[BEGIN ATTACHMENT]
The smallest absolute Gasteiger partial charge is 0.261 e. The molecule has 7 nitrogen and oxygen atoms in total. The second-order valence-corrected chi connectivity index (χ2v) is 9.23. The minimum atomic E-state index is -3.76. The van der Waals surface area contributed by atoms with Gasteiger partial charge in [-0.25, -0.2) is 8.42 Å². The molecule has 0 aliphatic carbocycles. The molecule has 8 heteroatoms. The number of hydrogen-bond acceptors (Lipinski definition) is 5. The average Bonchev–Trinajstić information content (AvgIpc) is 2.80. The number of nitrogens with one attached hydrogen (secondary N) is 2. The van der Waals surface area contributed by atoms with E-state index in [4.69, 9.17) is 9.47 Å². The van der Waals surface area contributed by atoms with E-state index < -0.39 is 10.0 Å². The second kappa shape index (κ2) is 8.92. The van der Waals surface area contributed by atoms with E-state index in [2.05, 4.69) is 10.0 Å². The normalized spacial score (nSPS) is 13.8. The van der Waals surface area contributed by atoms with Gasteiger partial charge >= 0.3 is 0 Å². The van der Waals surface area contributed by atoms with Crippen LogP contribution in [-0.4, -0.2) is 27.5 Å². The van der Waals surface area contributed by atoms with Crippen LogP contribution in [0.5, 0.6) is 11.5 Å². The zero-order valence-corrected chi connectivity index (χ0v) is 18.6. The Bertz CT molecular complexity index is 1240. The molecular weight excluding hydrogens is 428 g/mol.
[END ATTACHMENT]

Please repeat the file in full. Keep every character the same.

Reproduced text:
The smallest absolute Gasteiger partial charge is 0.261 e. The molecule has 7 nitrogen and oxygen atoms in total. The second-order valence-corrected chi connectivity index (χ2v) is 9.23. The minimum atomic E-state index is -3.76. The van der Waals surface area contributed by atoms with Gasteiger partial charge in [-0.25, -0.2) is 8.42 Å². The molecule has 0 aliphatic carbocycles. The molecule has 8 heteroatoms. The number of hydrogen-bond acceptors (Lipinski definition) is 5. The average Bonchev–Trinajstić information content (AvgIpc) is 2.80. The number of nitrogens with one attached hydrogen (secondary N) is 2. The van der Waals surface area contributed by atoms with E-state index in [4.69, 9.17) is 9.47 Å². The van der Waals surface area contributed by atoms with E-state index < -0.39 is 10.0 Å². The second kappa shape index (κ2) is 8.92. The van der Waals surface area contributed by atoms with E-state index in [2.05, 4.69) is 10.0 Å². The normalized spacial score (nSPS) is 13.8. The van der Waals surface area contributed by atoms with Gasteiger partial charge >= 0.3 is 0 Å². The van der Waals surface area contributed by atoms with Crippen LogP contribution in [-0.4, -0.2) is 27.5 Å². The van der Waals surface area contributed by atoms with Crippen LogP contribution in [0.5, 0.6) is 11.5 Å². The zero-order valence-corrected chi connectivity index (χ0v) is 18.6. The Bertz CT molecular complexity index is 1240. The molecular weight excluding hydrogens is 428 g/mol.